I've had my mountain bike for three summers now and I love it. I bought it for the ability to ride on different terrains and build endurance. Since my primary goal is weight loss and cardiovascular health, I've found that I ride mostly on paved surfaces during typical rides. I do often ride on bike trails for long endurance rides. These trails consistently have crushed limestone surfaces, as well as pavement.

I've considered purchasing road tires due to my extensive presence on pavement, but how well do road tires perform on crushed limestone and/or tightly packed gravel? Do road tires sink a little on crushed limestone, causing lots of friction?

I don't want to spend the money on the conversion just to find the answer on this question.

I will be riding on paved & crushed limestone/gravel during the same ride.

  • 1
    You tag this question "mountain bike". Do you therefore have 26" tyres currently?
    – PeteH
    Jul 9, 2014 at 15:26
  • Yes. They are the default tires that came on my Giant Revel 2 26 x 2.1 Jul 9, 2014 at 15:37
  • 2
    If the gravel is well-packed then ordinary street tires will do fine on it. The real issue is how rough the gravel is and hence how low you need to run the pressure, coupled with how wide the tire needs to be. The tread is not an issue unless the gravel is tending towards mud. Jul 9, 2014 at 15:48
  • (I commonly ride short distances (a half mile or a mile) on gravel with my 100 psi nearly bald 35mm touring tires. If I were going farther I'd consider lowering the pressure to maybe 75, for comfort. But I avoid loose gravel -- if you have much of that you need a wider, lower pressure tire, since loose gravel will "suck in" even a 35mm tire.) Jul 9, 2014 at 15:52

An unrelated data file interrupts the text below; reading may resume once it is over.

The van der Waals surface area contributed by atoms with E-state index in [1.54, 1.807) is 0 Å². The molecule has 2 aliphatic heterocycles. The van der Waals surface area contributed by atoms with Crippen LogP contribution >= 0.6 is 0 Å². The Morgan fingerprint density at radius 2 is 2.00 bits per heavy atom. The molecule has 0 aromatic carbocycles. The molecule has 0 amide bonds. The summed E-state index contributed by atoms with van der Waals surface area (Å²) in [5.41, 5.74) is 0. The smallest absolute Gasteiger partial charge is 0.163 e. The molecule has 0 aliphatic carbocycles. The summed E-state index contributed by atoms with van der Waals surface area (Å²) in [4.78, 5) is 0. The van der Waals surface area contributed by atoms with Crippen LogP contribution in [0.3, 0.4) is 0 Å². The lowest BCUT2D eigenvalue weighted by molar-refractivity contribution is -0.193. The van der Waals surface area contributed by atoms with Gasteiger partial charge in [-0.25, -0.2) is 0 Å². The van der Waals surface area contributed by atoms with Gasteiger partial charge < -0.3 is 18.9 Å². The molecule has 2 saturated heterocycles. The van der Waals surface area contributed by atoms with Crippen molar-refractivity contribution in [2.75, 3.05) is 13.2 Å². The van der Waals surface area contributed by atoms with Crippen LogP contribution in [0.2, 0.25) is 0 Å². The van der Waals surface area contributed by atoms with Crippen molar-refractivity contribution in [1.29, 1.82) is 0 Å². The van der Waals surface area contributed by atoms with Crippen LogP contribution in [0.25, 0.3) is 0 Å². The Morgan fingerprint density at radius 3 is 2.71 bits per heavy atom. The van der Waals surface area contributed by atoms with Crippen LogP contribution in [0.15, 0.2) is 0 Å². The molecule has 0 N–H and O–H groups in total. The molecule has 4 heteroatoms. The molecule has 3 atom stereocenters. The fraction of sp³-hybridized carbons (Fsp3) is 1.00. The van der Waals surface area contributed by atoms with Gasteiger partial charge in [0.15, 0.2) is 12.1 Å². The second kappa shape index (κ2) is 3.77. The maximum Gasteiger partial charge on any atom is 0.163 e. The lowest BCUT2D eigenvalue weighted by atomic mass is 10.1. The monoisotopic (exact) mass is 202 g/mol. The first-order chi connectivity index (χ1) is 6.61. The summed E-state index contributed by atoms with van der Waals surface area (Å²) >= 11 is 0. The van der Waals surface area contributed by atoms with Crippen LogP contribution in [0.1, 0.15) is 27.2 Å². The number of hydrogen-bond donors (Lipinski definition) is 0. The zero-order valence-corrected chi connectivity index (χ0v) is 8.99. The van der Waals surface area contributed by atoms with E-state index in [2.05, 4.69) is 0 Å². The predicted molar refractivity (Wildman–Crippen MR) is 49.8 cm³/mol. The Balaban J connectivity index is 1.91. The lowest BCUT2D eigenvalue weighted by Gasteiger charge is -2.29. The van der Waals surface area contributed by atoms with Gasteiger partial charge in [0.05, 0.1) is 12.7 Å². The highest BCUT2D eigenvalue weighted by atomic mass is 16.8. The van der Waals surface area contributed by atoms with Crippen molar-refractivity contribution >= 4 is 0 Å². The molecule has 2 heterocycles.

4 Answers 4


Look for city or touring tires. Road in bicycle means more of a racing tire.

A tire like this go pavement and packed nicely Travel CONTACT. Almost all manufacturers will have tires like this. A road type tread in the middle but a little grip on the edges for if you do sink a little.

Great answer from Batman (+1) but I don't think the Gravel Plus is an optimal tire for the needs you state. One it does not come in a 26 but you did not state that in the original question. The Gravel Plus is a relatively light race inspired tire. I commute on cyclycross that I also ride on light trails and I was buying the most roady "cyclocross" I could find and was burning through them every 6 months because they are soft light race inspired tires and not designed to be run on the street. I finally figured out to look in touring / city with a bit of tread.

Yes a 25mm pure road tire will sink in gravel. But don't get a 25mm tire. Get a tire the width of your current knobby or slightly less.

You stated you have 26 X 2.1 now. If you sink a bit now then stay at that width. If you don't sink then I would drop down to 1.75.

  • The TravelCONTACT is a very durable tyre; I have a pair showing almost no treadwear despite the sidewall showing its age and cracking through the branding!
    – Emyr
    Jul 9, 2014 at 16:49
  • Thanks everyone for the great recommendations. I went with the Continental Double Fighter II and I really like them! Jul 21, 2014 at 16:14

Gravel tires are normally a little knobby: gravel grinder tire versus completely smooth for a road tire.